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Movie Smoking May Influence Both Children and Adolescents

Exposure to smoking in movies shown to impact elementary school children and European adolescents

TUESDAY, Jan. 8 (HealthDay News) -- Exposure to smoking in movies significantly increases the risk that elementary school children will begin smoking, according to a report published in the January issue of Pediatrics. A second report finds that European adolescents are more likely to try smoking after being exposed to smoking in American movies.

Linda Titus-Ernstoff, Ph.D., of the Dartmouth Medical School in Lebanon, N.H., and colleagues recruited a sample of 2,499 children between 9 and 12 years of age from schools in New Hampshire and Vermont. Approximately 80 percent of the children's exposure to movie smoking came from watching films that were rated G, PG or PG-13. The authors estimate that movie smoking may be responsible for at least one-third of smoking initiation by children in the studied age group.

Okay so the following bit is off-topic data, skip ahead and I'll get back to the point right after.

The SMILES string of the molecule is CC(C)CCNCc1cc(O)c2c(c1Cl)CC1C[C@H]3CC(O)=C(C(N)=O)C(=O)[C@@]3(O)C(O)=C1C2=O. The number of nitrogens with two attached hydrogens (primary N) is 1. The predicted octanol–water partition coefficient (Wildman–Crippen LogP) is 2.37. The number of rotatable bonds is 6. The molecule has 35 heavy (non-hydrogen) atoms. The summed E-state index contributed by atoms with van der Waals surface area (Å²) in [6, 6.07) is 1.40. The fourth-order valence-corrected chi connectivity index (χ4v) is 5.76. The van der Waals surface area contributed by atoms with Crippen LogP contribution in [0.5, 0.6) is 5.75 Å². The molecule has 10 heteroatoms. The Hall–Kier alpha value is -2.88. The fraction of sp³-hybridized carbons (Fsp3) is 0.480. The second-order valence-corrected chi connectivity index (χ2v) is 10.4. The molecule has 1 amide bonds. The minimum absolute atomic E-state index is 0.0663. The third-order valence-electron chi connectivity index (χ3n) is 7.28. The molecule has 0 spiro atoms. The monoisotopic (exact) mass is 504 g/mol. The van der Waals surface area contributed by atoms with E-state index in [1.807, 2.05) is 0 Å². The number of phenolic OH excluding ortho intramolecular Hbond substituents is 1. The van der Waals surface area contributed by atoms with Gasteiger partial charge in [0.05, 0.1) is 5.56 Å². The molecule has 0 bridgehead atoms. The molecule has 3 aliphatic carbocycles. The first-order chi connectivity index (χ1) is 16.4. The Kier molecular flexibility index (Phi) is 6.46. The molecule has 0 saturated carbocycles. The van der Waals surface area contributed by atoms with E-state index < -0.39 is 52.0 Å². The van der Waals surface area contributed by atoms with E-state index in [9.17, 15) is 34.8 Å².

In the second study, Reiner Hanewinkel, Ph.D., of the Institute for Therapy and Health Research in Kiel, Germany, and a colleague followed smoking behaviors in 2,711 German children, aged 10 to 16 years, after exposure to internationally distributed American movies that were box-office hits in Germany. Increased exposure to movie smoking was associated with increased incidence of trying smoking, an effect that was significantly stronger in adolescents whose parents did not smoke.

"Although the peak period for smoking initiation is during adolescence, our data suggest that preventive efforts need to begin much earlier," Titus-Ernstoff and colleagues conclude.

Abstract - Titus-Ernstoff
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Abstract - Hanewinkel
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